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An interesting birthday today

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posted on Dec, 29 2009 @ 07:50 PM
Yes, it was my birthday. And while typically such a thing would be BTS material I had an interesting day car shopping today.

Now I do not make a whole lot of money but could put $2000 down on a new car on the modest end. Like a Ford Focus or Ford Ranger. Financial checks were made and the resulting credit score was 637. Again not the greatest as I have had to take some time to pay off a student loan and a couple other bills over the past few years and I have only been with my current employer since March 2009.

Long story short, I qualified for Ford's top tier for Ford Financing and could get a 6 year note on a Focus for 1.9%. or do 5 year note for a slightly higher rate and take advantage of a $3400 cash back incentive. But there was no bank that would make a loan.

Interesting that after both TARP and Obama's Stimulus Bill of 2009, which benefited the banks significantly, that the banks found me too high of a risk to offer a loan. Yet Ford, the last remaining privately owned American car company, (and did not take any bailouts like GM and Chrysler did) would do a loan with no problem at 1.9% to boot.

I can only wish that enough people would do what I did today and start asking the tough questions as a group.

[edit on 29-12-2009 by Ahabstar]

posted on Dec, 29 2009 @ 08:23 PM
Yeah, we the people are really getting the shaft. We need to bring this country back to the way it used to be.

posted on Dec, 30 2009 @ 05:00 AM
reply to post by Ahabstar

1. Ford is a Publicly owned corporation. But I get what you mean.

2. Banks notoriously always charge more (interest) for auto loans.. they are higher risk loans, because theres a risk you may wreck it or do God knows what kinda crazy modification, or get it stolen.. which yes, it's why banks mandate premium insurance, but they still don't like Auto loans. Especially now that it's harder to sell the loans when they do make them. If you were to get a loan through say a credit union, you would have paid 4-5% on the loan.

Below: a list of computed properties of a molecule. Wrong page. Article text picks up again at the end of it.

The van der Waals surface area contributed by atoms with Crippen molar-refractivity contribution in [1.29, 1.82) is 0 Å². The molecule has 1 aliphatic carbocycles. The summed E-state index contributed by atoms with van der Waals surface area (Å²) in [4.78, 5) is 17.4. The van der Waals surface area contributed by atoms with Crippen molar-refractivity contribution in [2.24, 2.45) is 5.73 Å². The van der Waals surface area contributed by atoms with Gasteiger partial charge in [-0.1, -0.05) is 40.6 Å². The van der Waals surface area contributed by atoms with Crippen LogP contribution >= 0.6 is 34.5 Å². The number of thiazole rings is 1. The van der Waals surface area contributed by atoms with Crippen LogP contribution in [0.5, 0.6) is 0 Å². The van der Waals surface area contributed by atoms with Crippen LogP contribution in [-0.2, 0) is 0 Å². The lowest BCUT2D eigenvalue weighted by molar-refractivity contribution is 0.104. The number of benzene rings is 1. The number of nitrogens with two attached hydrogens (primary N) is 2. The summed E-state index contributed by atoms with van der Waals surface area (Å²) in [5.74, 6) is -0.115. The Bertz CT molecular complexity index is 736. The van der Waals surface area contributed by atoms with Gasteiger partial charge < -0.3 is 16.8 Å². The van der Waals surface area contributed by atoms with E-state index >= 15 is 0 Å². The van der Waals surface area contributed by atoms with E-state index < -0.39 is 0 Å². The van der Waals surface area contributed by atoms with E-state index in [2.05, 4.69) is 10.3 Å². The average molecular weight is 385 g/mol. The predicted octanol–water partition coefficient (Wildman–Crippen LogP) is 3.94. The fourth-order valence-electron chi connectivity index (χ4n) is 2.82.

3. Car corporations fund through capital and bonds, their own "bank" of sorts.. they sell you their car with their own money, you then make the payment. You will notice that GMAC (GM's "bank") was bailed out long before the auto company was.

You are not entitled to cheap money. cheap loans. a loan at all. No one, anywhere, at any point said that "we the people" deserve loans when and where we want them.. personally, I would have denied you a loan too, in fact, I probably would have advised you to go buy a used car.

posted on Dec, 30 2009 @ 05:41 AM
The point being that without consumer loans, of which auto loans are, then manufactures have to consider scaling back production. Which ultimately mean job losses. From the worker on the line to the vendor that drives by in the "roach coach" to the farmer that raised the hog that became the hot dog.

It is a sick, real world version of the joke about all the body parts deciding who gets to be the boss and the anus wins by refusing to work making the whole body sick.

My original thought for this year was a decent used car at an affordable price and buying outright or a small loan of maybe $3-$5K depending on what I found. To replace the 1991 Ranger that I currently own. The idea being, that a $200-$250 monthly payment was better than facing a potential $2000 annual bill in small repairs (tires, brakes, alternator, etc.--not that anything is wrong with any of those things just being realistic) keeping a 19 year old vehicle on the road.

But with billions given to the banks to "stimulate" the economy, there should be results beneficial to the general public. Far as I can tell, that money is only being used to purchase other banks and trickle into the market to create false growth while 1 in 10 remain unemployed and 1 in 5 remain underemployed or not counted at all.

While $240/mo is possible, I am holding out for a better offer. Considering that my disposable income may have to go towards other things over the next 6 years. Like another unwanted action by our misrepresentatives in Congress.

[edit on 30-12-2009 by Ahabstar]

posted on Dec, 30 2009 @ 01:00 PM
reply to post by Ahabstar

I agree, the banks stole our money and ran off with it to make insane profits on the markets and purchasing other banks.. since most banks have since repaid the debt with their profits from trading, we really have nothing to hold over their heads anymore. We are no longer majority share holders.

It was a looting of the US Treasury, and all involved should imo be charged with Treason, and their punishment should be accordingly.

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